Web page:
In a different vein, Alexander Nelles, Head of Group Customer Relations Contracts and System Assurance at Vodafone Germany presented a session on managing contracts in IT outsourcing. Nelles gave a very clear roadmap for vendor management, explained the roles of different people in making outsourcing work and showed how it was applied at Vodafone Germany. This session was filled with imminently practical advice and evidence for an issue most CSPs are facing.

    Audrius Indriulionis, Information Systems Analyst at TEO LT (Lithuania) presented a session explaining how TEO uses data warehousing and business intelligence to determine the best way to support customer lifecycle and customer satisfaction initiatives. TEO LT is the incumbent service provider in Lithuania. It provides PSTN, broadband, and IPTV services to about 750,000 customers. Despite its small size and "developing market" status, TEO LT actually has a sophisticated view of its customers. It is able to act on information it collects about customer experience with its service to maximize up-sell opportunities and minimize churn. Based on comments made during discussion it appears as though TEO LT has a more complete and sophisticated view of the customer lifecycle than the larger CSPs from more developed countries.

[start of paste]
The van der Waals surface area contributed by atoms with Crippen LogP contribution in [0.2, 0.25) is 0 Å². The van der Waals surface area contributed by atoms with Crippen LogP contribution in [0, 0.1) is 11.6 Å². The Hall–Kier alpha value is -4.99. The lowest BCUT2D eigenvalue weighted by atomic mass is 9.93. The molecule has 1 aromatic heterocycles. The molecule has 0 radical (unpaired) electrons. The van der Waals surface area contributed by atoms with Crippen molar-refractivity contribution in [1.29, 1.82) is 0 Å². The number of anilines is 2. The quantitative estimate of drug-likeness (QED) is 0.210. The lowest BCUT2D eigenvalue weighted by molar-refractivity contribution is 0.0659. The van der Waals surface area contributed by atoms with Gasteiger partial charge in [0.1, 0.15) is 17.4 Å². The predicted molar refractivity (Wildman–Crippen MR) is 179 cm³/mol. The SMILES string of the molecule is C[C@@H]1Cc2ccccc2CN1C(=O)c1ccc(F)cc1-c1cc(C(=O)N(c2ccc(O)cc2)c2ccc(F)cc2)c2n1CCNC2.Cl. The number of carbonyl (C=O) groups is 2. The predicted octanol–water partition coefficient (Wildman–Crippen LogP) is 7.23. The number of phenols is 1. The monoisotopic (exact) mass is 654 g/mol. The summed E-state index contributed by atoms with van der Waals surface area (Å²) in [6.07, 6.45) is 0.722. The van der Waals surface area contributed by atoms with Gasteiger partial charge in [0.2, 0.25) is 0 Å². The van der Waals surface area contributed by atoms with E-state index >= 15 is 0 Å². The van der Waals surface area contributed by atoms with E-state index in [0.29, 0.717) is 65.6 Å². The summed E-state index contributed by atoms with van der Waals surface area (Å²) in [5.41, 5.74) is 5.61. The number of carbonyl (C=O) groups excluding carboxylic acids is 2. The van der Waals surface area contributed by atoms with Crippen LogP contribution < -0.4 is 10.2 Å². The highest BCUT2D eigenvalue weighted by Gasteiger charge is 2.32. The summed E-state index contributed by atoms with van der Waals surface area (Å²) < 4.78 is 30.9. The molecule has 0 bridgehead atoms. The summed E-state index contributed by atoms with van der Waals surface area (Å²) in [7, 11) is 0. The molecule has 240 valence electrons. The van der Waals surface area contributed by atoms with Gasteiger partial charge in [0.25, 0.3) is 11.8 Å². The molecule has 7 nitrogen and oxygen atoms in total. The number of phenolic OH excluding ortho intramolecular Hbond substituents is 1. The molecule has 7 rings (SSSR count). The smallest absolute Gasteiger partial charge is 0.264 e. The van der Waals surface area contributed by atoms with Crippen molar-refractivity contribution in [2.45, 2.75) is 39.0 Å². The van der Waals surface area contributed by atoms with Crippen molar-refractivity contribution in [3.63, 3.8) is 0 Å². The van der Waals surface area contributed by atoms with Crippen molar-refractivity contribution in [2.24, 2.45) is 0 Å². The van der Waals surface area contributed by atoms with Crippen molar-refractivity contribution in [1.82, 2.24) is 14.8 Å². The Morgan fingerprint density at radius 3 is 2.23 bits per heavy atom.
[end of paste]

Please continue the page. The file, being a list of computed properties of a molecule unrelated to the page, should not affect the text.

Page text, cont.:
The most informative session came from Gunther Kaufmann, Head of OSS at O2 Germany. He gave a detailed explanation of the scale and nature of the problems in managing O2's network. He then presented a case study showing how O2 was able to implement service quality management and end to end service testing. O2 Germany is organized into four different regions that each has its own back office and field force management. O2 has centralized the network operations center for all of O2 Germany in Munich. Kaufmann showed a partial list of the different network equipment systems that listed 22 different suppliers. He showed another list of more than 20 assurance and fulfillment systems. He made the case for why O2 is to some extent, integrating these systems to provide better service quality management.??